Charity braced for ‘avalanche’ of calls from Leeds’s lonely

Silver Line founder Esther Rantzen pictured at the Leeds University Business School in April 2014 Picture by Simon Hulme
Silver Line founder Esther Rantzen pictured at the Leeds University Business School in April 2014 Picture by Simon Hulme
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A charity which helps those in the grip of loneliness is bracing itself for a “avalanche” of calls over Christmas from lonely people in Leeds.

The Silver Line has already seen numbers swell in the run up to the festive season, with 250 more calls from Leeds in November compared to 2014 - 1,470. The helpline, which operates around the clock, expects to see double the number of calls over Christmas and New Year.

It is desperately in need of more volunteers in Yorkshire to help man its phone line, act as befrienders by regularly calling an older person in need of company, and write letters in its penpal scheme.

The Silver Line was founded by ChildLine founder Esther Rantzen, who said: “Like many of our Silver Line callers, I know what loneliness feels like - and Christmas is especially difficult if you are on your own. When my late husband Desmond Wilcox died, I tried to make our family Christmas as joyous as it had always been, but it was impossible.

“In the words of one of our callers, Christmas Day became ‘just another day I had to get through’. We can make this Christmas happier and the start of a much happier New Year.”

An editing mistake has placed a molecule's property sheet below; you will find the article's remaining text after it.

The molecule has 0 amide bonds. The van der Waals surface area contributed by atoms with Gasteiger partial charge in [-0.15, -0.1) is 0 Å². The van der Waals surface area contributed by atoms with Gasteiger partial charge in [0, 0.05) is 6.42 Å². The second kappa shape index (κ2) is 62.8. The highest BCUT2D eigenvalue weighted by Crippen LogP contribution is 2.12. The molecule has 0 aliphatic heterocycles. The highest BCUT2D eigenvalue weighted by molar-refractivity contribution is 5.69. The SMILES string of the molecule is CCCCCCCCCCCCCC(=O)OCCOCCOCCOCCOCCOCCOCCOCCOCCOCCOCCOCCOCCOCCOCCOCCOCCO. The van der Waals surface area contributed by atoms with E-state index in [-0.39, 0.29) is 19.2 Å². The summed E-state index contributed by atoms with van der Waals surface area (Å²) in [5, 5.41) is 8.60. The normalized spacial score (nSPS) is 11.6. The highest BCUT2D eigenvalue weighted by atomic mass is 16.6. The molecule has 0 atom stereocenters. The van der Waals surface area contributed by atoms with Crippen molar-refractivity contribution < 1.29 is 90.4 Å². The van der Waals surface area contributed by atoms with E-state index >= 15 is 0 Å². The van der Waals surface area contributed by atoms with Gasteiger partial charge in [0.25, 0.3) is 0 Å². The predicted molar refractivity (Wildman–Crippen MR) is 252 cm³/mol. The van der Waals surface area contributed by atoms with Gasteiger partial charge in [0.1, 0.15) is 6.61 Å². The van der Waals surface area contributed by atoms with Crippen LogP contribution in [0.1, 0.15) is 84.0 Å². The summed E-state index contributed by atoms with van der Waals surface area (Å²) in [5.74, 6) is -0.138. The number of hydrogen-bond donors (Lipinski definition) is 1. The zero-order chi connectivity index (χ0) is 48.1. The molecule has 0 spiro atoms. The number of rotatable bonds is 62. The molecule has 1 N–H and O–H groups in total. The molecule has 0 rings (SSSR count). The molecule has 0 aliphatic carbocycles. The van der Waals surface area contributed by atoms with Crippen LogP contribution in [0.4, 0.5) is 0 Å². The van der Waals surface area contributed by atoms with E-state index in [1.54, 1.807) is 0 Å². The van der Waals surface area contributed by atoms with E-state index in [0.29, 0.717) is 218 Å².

Silver Line caller Joseph, 81, from Yorkshire, is often confined to his home for health reasons. He has been speaking to his Silver Line Friend for almost two years.

“I’m a Yorkshire man and she is an Essex girl and we like different things, but that doesn’t matter. We get on like a house on fire and she says she likes my sense of humour.

“I know I can’t say she is my family, but she is like family to me. I really enjoy our calls.”

Community development worker Alison Eagle, 53, of Leeds, has been making friendship calls to a woman in her 90s through the Silver Line for the last two years.

She got involved after her grandmother died, as she knew the difference their regular chats over the phone made to her life.

Speaking about the woman she chats to, Ms Eagle said: “Because she can’t get out on her own her, she spends a lot of time at home just sitting, and she felt like she didn’t speak to anyone. I don’t see it as volunteering anymore, she has become a friend.”

To find out more about volunteering, visit


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